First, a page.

The management of the Korle Bu Teaching Hospital (KBTH) is working to resolve the water supply challenges at the hospital, the Chief Executive Officer of the hospital, Rev Dr Albert Botchway, has said.
He said the hospital experienced water supply challenges in the past few weeks and at the beginning of this week as a result of the shutdown of some pipelines by the Ghana Water Company Limited (GWCL).
“After the lines had been opened, the water was still not flowing due to blockage by sand and weed in some of the pipelines,” he explained.
Rev Dr Botchway gave an assurance that while repair works were ongoing to ensure that water flowed for clinical usage, the systems had been adjusted to ensure that water flowed at the hospital.
To complement water supply from the mains, he said, the hospital was also getting about 20 tanks of water from suppliers, including the National Security, the Ghana National Fire Service and private suppliers, daily for clinical work.
Rev Dr Botchway gave the assurance when the Minister of Water Resources, Works and Housing, Alhaji Collins Dauda, visited the Surgical Ward of the hospital to ascertain the water supply situation at the hospital as reported in the media.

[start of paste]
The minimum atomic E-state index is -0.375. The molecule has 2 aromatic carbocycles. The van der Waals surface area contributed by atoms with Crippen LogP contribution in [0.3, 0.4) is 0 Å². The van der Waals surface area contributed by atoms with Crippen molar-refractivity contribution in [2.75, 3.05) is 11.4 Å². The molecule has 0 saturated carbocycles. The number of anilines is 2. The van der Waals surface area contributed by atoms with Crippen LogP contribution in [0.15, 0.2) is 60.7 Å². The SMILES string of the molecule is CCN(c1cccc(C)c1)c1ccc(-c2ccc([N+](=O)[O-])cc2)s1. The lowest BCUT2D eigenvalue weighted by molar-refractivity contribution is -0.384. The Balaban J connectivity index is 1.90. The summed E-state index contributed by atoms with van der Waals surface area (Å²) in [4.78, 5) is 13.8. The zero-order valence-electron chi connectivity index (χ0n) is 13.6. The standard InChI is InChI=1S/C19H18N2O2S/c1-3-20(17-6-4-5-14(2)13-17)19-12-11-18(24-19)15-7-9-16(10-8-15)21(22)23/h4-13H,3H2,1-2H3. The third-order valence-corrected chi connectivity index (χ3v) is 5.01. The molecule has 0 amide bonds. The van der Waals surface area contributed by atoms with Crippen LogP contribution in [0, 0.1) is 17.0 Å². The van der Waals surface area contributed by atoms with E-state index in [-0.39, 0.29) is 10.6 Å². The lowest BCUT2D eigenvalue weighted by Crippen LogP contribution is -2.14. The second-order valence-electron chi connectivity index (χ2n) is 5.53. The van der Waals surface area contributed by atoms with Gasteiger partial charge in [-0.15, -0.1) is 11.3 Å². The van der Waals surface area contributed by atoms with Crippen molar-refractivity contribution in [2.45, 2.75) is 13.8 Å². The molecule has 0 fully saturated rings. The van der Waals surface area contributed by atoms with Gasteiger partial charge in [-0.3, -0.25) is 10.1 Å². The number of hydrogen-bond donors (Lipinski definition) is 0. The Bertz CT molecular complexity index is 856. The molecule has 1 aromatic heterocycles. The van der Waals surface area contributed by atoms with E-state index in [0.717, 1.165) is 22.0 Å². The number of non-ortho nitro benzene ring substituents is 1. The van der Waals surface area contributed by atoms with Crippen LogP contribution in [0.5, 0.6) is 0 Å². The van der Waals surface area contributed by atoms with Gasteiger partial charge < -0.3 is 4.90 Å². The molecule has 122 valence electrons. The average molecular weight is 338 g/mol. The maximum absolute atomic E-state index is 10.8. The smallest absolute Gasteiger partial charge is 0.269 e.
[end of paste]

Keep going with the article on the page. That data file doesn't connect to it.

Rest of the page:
During the tour, the Daily Graphic observed that water was running at the Surgical Ward, while other departments relied on water supply from tanks.
The Daily Graphic reported yesterday that an acute water shortage had hit three wards of the KBTH for the past two weeks, forcing patients and nurses to shuttle between the affected wards and the Maternity Ward to meet their water needs.
Although the hospital authorities maintained that private water suppliers were providing water for the facility, evidence at the Surgical Ward, as well as the Orthopaedic and Accident wards, suggested the contrary.
Following the story, Alhaji Dauda visited the hospital to check the water supply situation there.
Shutdown of pipelines
The Korle Bu CEO explained that the hospital engineers were currently working hard to repair the faulty pipelines.
He said the pipelines were also being upgraded to ensure efficiency in the supply of water to the hospital for clinical usage.
He added that the pipelines had, since the establishment of the hospital 90 years ago, not been changed, hence the need to do so to avoid some of those challenges.
He said the hospital could not consider boreholes because of its proximity to the sea which would make the water salty and very expensive to treat.
Minister of Water Resources, Works and Housing
To ensure a long-term solution to the acute water shortage at the hospital, Alhaji Dauda said the ministry would ensure that the old pipelines were replaced after estimation by a team from the GWCL had examined the situation.
He added that the hospital would also, in the long term, have its own pipelines connected to the main water stations.
Furthermore, he said Greater Accra faced a water deficit of 57 million gallons hence the water shortage in some areas of the region.
He said the completion of the Kpong Intake Rehabilitation project would improve efficiency by producing 3.3 million gallons a day to increase water supply to the Accra-Tema Metropolitan Area.
Source: Daily Graphic
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